If you had to date a rodent, you’d want to choose a vole. With their furry little dad bods, voles are part of the small group of animals that form lifelong, monogamous relationships. Unfortunately for them, their human-like mating habits mean they’re a favorite model for scientists researching human behavior.
The latest study on the tiny mammals, however, turned their reputations upside down: In an article, published in Frontiers in Psychiatry on Friday, scientists show that getting voles drunk turns them into bad boyfriends.
The Oregon Health and Science University scientists behind the study discovered that alcohol changes a specific brain region in male voles that, in turn, causes the vole’s long-term relationships to suffer. A similar process may happen in the brains of drunk humans, the researchers write, and understanding it may eventually help them discover ways to combat the “devastating effects” alcohol can have on social relationships.
“Our results in prairie voles have identified a biological mechanism that could explain the link between discordant drinking and relationship breakdown, but we will need to do further work to confirm this for humans,” co-author Andre Walcott, a Ph.D. candidate, explained in a statement.
“In future studies, we might be able to find strategies to overcome the negative effects of alcohol, to improve relationships that are disrupted by problematic drinking.”
While it’s known that alcohol abuse is linked to negative relationships, scientists are still unsure whether alcohol directly contributes to the breakdown of the relationship or whether the bad relationships cause individuals to drink. To study this, the researchers allowed male and female prairie voles to pair-bond and form a relationship for one week. Then, the male voles were given a 10 percent alcohol solution, while the female voles were split into two groups — one that also received alcohol, and another that received only water. For the next week, the voles drank; some couples both drank, sharing the same bottle of alcohol, while other couples involved the male boozing while his female partner stayed sober in a separate room.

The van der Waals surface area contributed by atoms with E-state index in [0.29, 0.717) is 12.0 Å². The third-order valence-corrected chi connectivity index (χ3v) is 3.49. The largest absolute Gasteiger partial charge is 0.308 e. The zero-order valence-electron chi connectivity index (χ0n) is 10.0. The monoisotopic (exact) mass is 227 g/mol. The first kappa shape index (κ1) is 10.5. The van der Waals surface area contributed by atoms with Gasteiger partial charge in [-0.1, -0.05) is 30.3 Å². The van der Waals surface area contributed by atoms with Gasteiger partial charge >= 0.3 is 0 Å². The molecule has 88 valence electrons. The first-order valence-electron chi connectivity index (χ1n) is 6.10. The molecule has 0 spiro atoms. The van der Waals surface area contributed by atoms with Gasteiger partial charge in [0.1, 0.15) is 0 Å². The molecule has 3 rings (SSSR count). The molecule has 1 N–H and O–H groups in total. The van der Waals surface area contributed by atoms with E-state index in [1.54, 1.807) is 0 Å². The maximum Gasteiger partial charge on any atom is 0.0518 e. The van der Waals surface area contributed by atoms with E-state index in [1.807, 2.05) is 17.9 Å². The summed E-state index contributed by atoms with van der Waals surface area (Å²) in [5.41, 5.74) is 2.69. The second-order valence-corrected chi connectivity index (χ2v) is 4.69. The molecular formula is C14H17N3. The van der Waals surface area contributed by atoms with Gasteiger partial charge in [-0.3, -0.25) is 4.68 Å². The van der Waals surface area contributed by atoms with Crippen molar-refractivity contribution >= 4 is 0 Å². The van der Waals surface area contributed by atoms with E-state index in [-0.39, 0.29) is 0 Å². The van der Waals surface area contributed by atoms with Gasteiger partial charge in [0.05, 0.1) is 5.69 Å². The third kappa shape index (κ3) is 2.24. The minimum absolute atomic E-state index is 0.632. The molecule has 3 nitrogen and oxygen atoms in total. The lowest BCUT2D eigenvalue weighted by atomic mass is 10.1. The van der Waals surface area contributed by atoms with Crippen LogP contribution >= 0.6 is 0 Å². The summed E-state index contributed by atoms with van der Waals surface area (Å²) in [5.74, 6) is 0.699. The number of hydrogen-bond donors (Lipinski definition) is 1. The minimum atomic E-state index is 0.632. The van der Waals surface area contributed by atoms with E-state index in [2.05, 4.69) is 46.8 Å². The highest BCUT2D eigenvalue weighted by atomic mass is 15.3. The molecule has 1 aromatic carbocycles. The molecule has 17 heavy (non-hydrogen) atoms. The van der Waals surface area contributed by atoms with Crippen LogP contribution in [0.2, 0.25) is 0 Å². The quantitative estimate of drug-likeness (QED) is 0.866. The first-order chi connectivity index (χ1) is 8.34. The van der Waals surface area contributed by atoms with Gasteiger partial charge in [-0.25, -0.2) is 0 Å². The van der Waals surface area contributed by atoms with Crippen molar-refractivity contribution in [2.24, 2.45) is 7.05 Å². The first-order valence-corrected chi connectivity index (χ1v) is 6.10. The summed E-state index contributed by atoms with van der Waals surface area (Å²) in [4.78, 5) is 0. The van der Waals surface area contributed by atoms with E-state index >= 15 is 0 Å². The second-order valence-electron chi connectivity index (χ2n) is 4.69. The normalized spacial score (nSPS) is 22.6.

Then, the scientists, much like that friend of your boyfriend who you don’t like him hanging out with, offered all the male voles two choices: Go hang with their girlfriends, or go out and meet a new lady vole.
In this situation, the alcohol-drinking males with sober partners spent less time with their original partner and showed changes in a brain region called the “periaqueductal grey.” This part of the brain is the primary control center for descending pain modulation, and the scientists theorize it might be responsible for the change in the vole’s behavior.
The same could not be said for the voles who boozed with their partners and the voles who stayed sober together. These voles chose to huddle with their original partner, even in the face of temptation. This, the scientists point out, mirrors human behavior — and anyone who’s seen a couple make out in a club can attest to this statement. Overall, separation rates increased when one vole in a partnership drank, and separation rates didn’t change when both voles were on the same page.
These prairie voles, who the scientists claim “like drinking alcohol,” are the first evidence that alcohol can affect established, monogamous animal pairs. While the idea that alcohol can affect a relationship may seem obvious anecdotally, this study is a step towards understanding exactly why that happens.